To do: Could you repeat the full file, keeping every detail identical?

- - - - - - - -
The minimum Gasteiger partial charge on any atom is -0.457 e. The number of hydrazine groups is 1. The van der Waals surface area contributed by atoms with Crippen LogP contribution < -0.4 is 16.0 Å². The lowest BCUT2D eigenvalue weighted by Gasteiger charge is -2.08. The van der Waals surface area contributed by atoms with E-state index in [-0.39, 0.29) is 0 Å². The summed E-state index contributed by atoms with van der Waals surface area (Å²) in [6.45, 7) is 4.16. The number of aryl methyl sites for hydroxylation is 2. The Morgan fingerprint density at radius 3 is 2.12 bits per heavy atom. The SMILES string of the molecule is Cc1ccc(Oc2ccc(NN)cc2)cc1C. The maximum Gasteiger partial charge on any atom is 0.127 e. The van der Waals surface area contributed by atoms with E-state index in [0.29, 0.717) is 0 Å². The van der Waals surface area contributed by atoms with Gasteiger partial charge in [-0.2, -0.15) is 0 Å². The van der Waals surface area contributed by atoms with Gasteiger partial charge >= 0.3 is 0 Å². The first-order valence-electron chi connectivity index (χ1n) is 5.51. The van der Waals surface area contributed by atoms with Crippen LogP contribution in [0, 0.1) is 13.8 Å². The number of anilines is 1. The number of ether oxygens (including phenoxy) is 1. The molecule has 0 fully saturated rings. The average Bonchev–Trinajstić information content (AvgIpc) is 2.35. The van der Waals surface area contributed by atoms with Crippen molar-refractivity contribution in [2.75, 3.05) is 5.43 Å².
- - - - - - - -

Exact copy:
The minimum Gasteiger partial charge on any atom is -0.457 e. The number of hydrazine groups is 1. The van der Waals surface area contributed by atoms with Crippen LogP contribution < -0.4 is 16.0 Å². The lowest BCUT2D eigenvalue weighted by Gasteiger charge is -2.08. The van der Waals surface area contributed by atoms with E-state index in [-0.39, 0.29) is 0 Å². The summed E-state index contributed by atoms with van der Waals surface area (Å²) in [6.45, 7) is 4.16. The number of aryl methyl sites for hydroxylation is 2. The Morgan fingerprint density at radius 3 is 2.12 bits per heavy atom. The SMILES string of the molecule is Cc1ccc(Oc2ccc(NN)cc2)cc1C. The maximum Gasteiger partial charge on any atom is 0.127 e. The van der Waals surface area contributed by atoms with E-state index in [0.29, 0.717) is 0 Å². The van der Waals surface area contributed by atoms with Gasteiger partial charge in [-0.2, -0.15) is 0 Å². The van der Waals surface area contributed by atoms with Gasteiger partial charge >= 0.3 is 0 Å². The first-order valence-electron chi connectivity index (χ1n) is 5.51. The van der Waals surface area contributed by atoms with Crippen LogP contribution in [0, 0.1) is 13.8 Å². The number of anilines is 1. The number of ether oxygens (including phenoxy) is 1. The molecule has 0 fully saturated rings. The average Bonchev–Trinajstić information content (AvgIpc) is 2.35. The van der Waals surface area contributed by atoms with Crippen molar-refractivity contribution in [2.75, 3.05) is 5.43 Å².